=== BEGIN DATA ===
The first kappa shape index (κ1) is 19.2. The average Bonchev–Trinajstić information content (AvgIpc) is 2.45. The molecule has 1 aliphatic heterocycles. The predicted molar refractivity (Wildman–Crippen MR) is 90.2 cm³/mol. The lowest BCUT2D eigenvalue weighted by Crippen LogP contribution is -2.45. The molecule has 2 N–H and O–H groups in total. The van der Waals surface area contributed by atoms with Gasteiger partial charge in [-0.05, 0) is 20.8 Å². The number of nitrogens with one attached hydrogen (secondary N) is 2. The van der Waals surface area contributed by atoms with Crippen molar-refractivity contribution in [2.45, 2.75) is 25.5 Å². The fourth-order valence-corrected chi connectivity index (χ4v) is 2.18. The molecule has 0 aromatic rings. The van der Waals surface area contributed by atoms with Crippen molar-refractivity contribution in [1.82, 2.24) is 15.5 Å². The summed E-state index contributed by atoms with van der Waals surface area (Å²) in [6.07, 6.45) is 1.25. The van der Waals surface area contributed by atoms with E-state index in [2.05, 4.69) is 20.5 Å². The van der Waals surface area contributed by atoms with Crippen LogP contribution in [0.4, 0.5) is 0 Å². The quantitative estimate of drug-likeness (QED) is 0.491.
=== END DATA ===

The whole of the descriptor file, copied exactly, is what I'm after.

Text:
The first kappa shape index (κ1) is 19.2. The average Bonchev–Trinajstić information content (AvgIpc) is 2.45. The molecule has 1 aliphatic heterocycles. The predicted molar refractivity (Wildman–Crippen MR) is 90.2 cm³/mol. The lowest BCUT2D eigenvalue weighted by Crippen LogP contribution is -2.45. The molecule has 2 N–H and O–H groups in total. The van der Waals surface area contributed by atoms with Gasteiger partial charge in [-0.05, 0) is 20.8 Å². The number of nitrogens with one attached hydrogen (secondary N) is 2. The van der Waals surface area contributed by atoms with Crippen molar-refractivity contribution in [2.45, 2.75) is 25.5 Å². The fourth-order valence-corrected chi connectivity index (χ4v) is 2.18. The molecule has 0 aromatic rings. The van der Waals surface area contributed by atoms with Crippen molar-refractivity contribution in [1.82, 2.24) is 15.5 Å². The summed E-state index contributed by atoms with van der Waals surface area (Å²) in [6.07, 6.45) is 1.25. The van der Waals surface area contributed by atoms with E-state index in [2.05, 4.69) is 20.5 Å². The van der Waals surface area contributed by atoms with Crippen LogP contribution in [0.4, 0.5) is 0 Å². The quantitative estimate of drug-likeness (QED) is 0.491.